A mindless scroll through Instagram, according to researchers at the University of Wisconsin-Madison, Utah Valley University and Humboldt University Berlin, can be more damaging to your psyche than you think.
Studies conducted on the negative effects of Facebook showed that users were likely to develop feelings of depression, loneliness, resentment and lowered self-esteem. Unsurprisingly, the most negatively charged aspects were those linked to photo sharing.
More specifically, it’s linked to the pleasure-loathing phenomenon that accompanies pseudo-stalking photos of others’ seemingly better lives and sharing your own photos as a way to project an equally envy-inspiring social media persona.
Though Facebook dilutes these effects with shared articles, games and other non-photographic updates, Instagram is solely dedicated to the sharing of photos (and now, videos) that are, more often than not, significantly edited.
Though these studies focused only on Facebook, the basis of their findings is easily applicable to Instagram.
When all we can see of each other’s lives is whatever fits within perfectly filtered squares, we’ll inevitably do the kind of harmful self-assessment that keeps us thinking that the grass really is greener on the other side — that everyone else’s lives are more perfect than our own.
What might make you green with envy through the lens of X-Pro II might, at best, be mediocre through the lens of real life. When we look at Instagram, we see a life literally cropped and filtered -- a perfectly-set dining room table, while there’s a half-renovated living room just beyond the frame.
Instagram is imperatively filled with half-truths and optimizations of life, yet we still use it to gauge our own. For some reason, though, we don’t consider Instagram photos to be as manipulative of reality as the photos in magazines.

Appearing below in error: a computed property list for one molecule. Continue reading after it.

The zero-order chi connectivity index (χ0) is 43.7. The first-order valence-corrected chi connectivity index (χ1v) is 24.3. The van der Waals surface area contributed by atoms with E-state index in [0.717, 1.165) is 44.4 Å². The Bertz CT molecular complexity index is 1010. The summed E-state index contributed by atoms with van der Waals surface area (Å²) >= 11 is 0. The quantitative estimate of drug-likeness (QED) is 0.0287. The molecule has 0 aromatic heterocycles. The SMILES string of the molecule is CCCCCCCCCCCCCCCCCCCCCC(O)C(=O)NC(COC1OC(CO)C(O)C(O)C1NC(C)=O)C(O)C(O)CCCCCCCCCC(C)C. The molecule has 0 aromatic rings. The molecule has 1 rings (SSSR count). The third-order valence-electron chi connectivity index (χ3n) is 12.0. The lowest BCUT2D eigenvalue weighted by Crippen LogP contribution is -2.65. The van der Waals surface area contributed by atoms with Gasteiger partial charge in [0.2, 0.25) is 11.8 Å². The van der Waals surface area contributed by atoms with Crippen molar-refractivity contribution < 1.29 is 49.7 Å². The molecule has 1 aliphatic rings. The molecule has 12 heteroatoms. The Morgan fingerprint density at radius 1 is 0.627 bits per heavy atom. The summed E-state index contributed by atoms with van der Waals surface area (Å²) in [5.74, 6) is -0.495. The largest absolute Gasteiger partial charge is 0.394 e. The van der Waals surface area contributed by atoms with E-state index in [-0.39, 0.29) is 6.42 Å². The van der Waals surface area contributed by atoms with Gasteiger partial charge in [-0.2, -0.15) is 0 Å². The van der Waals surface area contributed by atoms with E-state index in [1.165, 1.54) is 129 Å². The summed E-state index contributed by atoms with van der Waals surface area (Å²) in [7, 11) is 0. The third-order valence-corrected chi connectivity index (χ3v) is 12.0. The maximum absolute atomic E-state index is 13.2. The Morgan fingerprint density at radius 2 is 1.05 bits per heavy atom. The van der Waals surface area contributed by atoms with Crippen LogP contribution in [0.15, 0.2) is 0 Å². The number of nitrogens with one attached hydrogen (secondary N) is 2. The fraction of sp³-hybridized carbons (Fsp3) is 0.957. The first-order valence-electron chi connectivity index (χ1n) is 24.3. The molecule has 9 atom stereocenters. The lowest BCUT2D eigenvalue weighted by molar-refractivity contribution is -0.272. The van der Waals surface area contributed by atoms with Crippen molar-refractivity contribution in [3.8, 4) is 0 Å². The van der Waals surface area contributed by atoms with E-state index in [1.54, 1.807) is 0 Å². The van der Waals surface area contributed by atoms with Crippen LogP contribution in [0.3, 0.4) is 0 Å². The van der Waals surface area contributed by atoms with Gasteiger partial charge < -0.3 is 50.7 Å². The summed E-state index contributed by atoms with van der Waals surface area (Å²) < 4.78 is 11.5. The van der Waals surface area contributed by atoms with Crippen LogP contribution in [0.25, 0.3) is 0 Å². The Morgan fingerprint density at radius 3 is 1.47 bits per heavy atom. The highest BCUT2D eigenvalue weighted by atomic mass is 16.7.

This is because despite the editing, they seem more accessible because we know the photographers.
As I pour over my feed, I find myself asking why I can’t look like one girl or another, why my outfits aren’t as cute, why my “skinny arm” always fails or why my weekend outings aren’t as exciting as everyone else’s.
I’m always saying, “I just want to be her,” or “His life is so cool" because no matter how much I love my own life, someone’s will always be better looking on Instagram.
Through this process, we’re breeding a culture of people who are not only fascinated with looking, but are also permanently aware that they are being looked at.
I constantly find myself preoccupied with monitoring how my own life looks, rather than just living it.
I capitalize on any opportunity to beef up my Instagram: I’ll make the simplest dinner with friends look like a night in a Paris café (hopefully no one posts an actual picture of a Paris café because it would send me into a full-blown, Insta-induced depression) and I’ll go on outings that I know will look good in pictures.
A friend recently invited me to a polo match in Newport, Rhode Island and included a reminder to how wonderful the day would look on Instagram in the invitation. It has become a tool for self-invention as much as it is a tool for sharing, which is probably why people live in their phones.
It’s not that we can’t interact with each other in the real world, but rather, that our reality is so distorted by half-realities, like Instagram, that the real world just seems boring.
It starts to look better cropped and edited than it does through our own eyes — a cup of Starbucks sitting on a table looks a lot better when it’s artistically framed and documented.
And if we want to look back on how it feels to live our lives, all we have to do is scroll through our Instagram profiles and the ethos of each moment is right there for us. Why even bother living in the present?
Instagram allows us to have a kind of permanent snapshot memory. Our memories might be recorded in moments, but they aren’t fleeting; they’re a lasting reminder of how our lives look, and they look good.
I’m aware that this phenomenon is altering my consciousness and the way I interact with the world. I can choose to filter out my envy just as easily as I filtered last night’s mojitos with the girls.
I can and will choose to put the phone down and take pictures only for my own memories, not for someone else’s news feed.
Photo via We Heart It